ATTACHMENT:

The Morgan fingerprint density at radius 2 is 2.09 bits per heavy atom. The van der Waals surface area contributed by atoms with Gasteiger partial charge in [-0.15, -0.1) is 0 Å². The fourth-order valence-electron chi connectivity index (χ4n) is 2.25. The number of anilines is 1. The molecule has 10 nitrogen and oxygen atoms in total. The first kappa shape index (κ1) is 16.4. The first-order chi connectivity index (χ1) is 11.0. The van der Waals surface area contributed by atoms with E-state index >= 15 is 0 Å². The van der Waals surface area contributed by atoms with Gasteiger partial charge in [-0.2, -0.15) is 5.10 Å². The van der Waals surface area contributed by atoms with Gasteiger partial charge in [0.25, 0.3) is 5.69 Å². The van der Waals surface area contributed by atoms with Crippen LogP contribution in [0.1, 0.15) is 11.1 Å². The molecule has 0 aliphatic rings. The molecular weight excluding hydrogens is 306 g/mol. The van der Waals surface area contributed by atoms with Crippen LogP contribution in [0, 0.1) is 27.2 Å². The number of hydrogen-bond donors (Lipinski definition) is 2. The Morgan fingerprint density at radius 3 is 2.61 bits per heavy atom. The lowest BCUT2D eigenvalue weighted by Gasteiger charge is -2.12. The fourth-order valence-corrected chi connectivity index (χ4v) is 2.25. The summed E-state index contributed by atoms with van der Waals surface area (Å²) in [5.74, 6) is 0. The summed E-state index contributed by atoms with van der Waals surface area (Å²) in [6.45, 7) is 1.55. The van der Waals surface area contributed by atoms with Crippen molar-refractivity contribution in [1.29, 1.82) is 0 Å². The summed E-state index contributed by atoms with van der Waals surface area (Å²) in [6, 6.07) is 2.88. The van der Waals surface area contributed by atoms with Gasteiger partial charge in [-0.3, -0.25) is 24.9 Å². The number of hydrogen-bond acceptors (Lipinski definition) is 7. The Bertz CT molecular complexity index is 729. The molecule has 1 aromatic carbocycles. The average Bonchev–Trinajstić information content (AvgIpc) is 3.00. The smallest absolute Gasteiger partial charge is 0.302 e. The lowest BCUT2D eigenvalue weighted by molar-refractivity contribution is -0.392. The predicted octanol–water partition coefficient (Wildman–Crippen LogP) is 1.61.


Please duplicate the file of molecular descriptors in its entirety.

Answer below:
The Morgan fingerprint density at radius 2 is 2.09 bits per heavy atom. The van der Waals surface area contributed by atoms with Gasteiger partial charge in [-0.15, -0.1) is 0 Å². The fourth-order valence-electron chi connectivity index (χ4n) is 2.25. The number of anilines is 1. The molecule has 10 nitrogen and oxygen atoms in total. The first kappa shape index (κ1) is 16.4. The first-order chi connectivity index (χ1) is 11.0. The van der Waals surface area contributed by atoms with E-state index >= 15 is 0 Å². The van der Waals surface area contributed by atoms with Gasteiger partial charge in [-0.2, -0.15) is 5.10 Å². The van der Waals surface area contributed by atoms with Gasteiger partial charge in [0.25, 0.3) is 5.69 Å². The van der Waals surface area contributed by atoms with Crippen LogP contribution in [0.1, 0.15) is 11.1 Å². The molecule has 0 aliphatic rings. The molecular weight excluding hydrogens is 306 g/mol. The van der Waals surface area contributed by atoms with Crippen LogP contribution in [0, 0.1) is 27.2 Å². The number of hydrogen-bond donors (Lipinski definition) is 2. The Morgan fingerprint density at radius 3 is 2.61 bits per heavy atom. The lowest BCUT2D eigenvalue weighted by Gasteiger charge is -2.12. The fourth-order valence-corrected chi connectivity index (χ4v) is 2.25. The summed E-state index contributed by atoms with van der Waals surface area (Å²) in [5.74, 6) is 0. The summed E-state index contributed by atoms with van der Waals surface area (Å²) in [6.45, 7) is 1.55. The van der Waals surface area contributed by atoms with Crippen molar-refractivity contribution in [1.29, 1.82) is 0 Å². The summed E-state index contributed by atoms with van der Waals surface area (Å²) in [6, 6.07) is 2.88. The van der Waals surface area contributed by atoms with Gasteiger partial charge in [-0.3, -0.25) is 24.9 Å². The number of hydrogen-bond acceptors (Lipinski definition) is 7. The Bertz CT molecular complexity index is 729. The molecule has 1 aromatic carbocycles. The average Bonchev–Trinajstić information content (AvgIpc) is 3.00. The smallest absolute Gasteiger partial charge is 0.302 e. The lowest BCUT2D eigenvalue weighted by molar-refractivity contribution is -0.392. The predicted octanol–water partition coefficient (Wildman–Crippen LogP) is 1.61.